Jonathan Mendoza owned and operated a mortgage company called MC Financial.
“He probably opened with the intention of being legitimate to provide people with home loans back in the heyday of mortgages when banks were willing to lend to almost anybody,” says Jeremy Leder, US Postal Inspector.
At some point, Mendoza took a different path and began targeting vulnerable applicants.
“He frequently took advantage of Hispanic families that didn`t speak English,” says Leder.
He would take prospective buyers` personal information and tell them he would help them buy a home.
“Buying the house under their name and submitting fraudulent documents to the banks in order to inflate the sale price of the home,” says Leder.
Essentially banks would pay Mendoza more than the actual sale price for the home and he would pocket the extra money.
“The victims in this case didn`t know what kind of deal they were going into and they were stuck with this house under their name and the banks would go after them for foreclosure and basically ruin their credit, almost for the rest of their lives,” says Leder.
More than 50 mortgages and $3 million dollars in losses were involved in this scam.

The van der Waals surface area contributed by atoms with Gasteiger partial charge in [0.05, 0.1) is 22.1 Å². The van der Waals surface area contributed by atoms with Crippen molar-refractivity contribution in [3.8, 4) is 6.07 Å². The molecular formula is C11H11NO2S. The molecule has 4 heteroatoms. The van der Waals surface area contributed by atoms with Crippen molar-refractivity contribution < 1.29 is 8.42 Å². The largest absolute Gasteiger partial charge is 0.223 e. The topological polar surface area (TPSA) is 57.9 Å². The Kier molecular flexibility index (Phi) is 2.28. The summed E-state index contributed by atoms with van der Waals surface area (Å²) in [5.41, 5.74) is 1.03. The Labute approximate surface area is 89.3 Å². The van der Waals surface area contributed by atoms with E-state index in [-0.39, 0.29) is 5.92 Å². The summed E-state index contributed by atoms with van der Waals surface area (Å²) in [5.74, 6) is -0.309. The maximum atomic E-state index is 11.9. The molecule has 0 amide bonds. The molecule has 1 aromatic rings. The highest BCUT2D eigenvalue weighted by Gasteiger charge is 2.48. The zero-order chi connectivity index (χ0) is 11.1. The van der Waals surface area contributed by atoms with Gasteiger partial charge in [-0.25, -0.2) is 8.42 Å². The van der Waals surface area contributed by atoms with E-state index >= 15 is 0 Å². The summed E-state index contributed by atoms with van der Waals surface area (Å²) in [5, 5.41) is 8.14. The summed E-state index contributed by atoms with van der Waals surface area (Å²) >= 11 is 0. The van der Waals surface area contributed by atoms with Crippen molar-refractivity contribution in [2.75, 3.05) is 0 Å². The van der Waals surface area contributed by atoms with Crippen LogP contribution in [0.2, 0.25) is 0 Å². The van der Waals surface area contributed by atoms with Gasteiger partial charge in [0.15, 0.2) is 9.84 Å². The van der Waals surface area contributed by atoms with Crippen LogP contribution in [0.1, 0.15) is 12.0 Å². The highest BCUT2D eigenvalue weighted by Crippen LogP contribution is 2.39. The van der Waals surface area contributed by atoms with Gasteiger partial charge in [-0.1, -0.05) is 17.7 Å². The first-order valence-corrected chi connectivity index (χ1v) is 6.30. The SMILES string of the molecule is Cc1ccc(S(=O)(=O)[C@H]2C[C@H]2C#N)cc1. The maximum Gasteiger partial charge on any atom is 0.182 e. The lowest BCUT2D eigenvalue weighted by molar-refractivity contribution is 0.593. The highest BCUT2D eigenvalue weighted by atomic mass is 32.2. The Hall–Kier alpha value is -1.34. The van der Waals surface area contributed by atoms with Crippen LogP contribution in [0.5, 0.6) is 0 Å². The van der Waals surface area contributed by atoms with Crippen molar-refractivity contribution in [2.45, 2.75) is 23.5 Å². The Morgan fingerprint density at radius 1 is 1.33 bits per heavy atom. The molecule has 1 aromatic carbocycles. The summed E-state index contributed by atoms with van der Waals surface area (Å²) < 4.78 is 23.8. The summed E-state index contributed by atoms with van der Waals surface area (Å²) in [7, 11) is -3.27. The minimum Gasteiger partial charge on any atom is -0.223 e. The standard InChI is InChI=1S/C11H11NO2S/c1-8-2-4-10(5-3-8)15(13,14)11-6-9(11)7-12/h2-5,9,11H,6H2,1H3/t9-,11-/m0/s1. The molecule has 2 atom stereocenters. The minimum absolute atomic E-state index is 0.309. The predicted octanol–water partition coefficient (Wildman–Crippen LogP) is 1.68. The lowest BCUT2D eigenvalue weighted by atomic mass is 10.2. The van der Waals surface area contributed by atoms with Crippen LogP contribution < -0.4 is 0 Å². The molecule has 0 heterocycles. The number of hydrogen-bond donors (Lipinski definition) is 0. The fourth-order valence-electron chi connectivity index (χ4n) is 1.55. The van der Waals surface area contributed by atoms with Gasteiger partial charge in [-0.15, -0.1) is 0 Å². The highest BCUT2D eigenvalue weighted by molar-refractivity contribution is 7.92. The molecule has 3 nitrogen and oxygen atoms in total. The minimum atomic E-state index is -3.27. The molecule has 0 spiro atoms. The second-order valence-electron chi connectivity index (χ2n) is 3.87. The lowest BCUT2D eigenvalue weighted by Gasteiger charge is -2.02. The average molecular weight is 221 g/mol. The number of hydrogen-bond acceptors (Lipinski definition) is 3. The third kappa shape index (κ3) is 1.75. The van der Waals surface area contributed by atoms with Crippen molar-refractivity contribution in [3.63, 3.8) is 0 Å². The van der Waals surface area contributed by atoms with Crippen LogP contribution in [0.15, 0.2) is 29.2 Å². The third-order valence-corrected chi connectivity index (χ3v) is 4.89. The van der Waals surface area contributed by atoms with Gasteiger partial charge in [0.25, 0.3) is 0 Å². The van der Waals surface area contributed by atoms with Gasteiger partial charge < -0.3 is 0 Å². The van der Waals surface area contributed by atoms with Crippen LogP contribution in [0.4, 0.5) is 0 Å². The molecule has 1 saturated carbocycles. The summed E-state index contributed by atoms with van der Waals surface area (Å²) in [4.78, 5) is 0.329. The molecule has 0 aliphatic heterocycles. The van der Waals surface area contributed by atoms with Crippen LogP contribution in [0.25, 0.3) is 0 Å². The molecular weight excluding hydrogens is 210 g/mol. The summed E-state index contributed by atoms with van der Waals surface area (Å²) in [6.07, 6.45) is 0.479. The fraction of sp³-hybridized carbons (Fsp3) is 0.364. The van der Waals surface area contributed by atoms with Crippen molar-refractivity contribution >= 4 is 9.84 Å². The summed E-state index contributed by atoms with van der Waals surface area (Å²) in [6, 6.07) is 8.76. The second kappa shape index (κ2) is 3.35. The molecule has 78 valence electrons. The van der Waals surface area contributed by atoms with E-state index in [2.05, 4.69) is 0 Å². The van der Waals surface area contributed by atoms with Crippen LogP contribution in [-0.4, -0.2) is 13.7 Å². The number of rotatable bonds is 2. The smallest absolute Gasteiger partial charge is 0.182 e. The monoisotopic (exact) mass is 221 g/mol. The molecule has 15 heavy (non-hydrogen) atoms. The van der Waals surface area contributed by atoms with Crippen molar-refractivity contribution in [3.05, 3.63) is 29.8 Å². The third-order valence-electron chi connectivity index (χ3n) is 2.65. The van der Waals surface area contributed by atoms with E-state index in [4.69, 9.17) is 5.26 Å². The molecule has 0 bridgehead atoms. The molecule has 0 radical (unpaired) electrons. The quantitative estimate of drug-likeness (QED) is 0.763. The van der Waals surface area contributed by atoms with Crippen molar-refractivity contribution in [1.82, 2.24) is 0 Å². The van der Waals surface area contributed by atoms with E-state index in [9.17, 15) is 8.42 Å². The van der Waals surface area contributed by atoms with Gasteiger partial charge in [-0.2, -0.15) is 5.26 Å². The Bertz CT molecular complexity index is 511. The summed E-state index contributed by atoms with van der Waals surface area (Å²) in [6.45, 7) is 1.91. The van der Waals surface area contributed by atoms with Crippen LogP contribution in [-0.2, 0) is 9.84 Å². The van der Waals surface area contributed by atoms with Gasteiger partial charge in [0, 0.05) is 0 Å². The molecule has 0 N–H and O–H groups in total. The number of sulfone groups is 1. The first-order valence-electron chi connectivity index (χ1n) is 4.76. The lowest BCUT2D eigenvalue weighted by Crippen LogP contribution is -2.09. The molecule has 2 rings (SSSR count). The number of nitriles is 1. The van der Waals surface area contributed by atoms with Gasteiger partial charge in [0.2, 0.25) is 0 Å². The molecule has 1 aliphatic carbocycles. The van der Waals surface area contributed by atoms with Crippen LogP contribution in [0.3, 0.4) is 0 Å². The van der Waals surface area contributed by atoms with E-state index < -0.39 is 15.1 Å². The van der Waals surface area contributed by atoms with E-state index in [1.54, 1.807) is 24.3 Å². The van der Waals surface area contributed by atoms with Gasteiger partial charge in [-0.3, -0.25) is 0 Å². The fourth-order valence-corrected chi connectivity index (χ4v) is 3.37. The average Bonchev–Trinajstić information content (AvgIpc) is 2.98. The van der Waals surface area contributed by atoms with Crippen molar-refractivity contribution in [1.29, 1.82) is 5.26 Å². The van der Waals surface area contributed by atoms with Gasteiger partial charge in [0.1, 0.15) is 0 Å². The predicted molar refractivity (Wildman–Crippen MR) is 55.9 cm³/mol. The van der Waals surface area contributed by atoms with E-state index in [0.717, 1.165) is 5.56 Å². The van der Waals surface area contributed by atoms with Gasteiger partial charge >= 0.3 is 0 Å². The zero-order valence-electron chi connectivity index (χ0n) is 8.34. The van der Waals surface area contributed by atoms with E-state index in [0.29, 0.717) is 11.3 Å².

“He would advertise on the radio that he could help people with mortgages and he would find these families that needed money but didn`t understand the mortgage process,” says Leder.
If victims tried to question Mendoza on his numbers or paperwork.
“He would threaten them with violence or turning them in for deportation purposes,” Leder.
Here is some simple advice:
“If a loan officer, or a friend, an associate come to you and say they want to use your name on a mortgage loan it’s bad deal - don`t do it - in fact its mortgage fraud - it`s illegal,” says Leder.
Jonathan Mendoza along with three co-conspirators were convicted in this case. They faced conspiracy, bank fraud, wire fraud and mail fraud charges and were sentenced to 4 years in prison.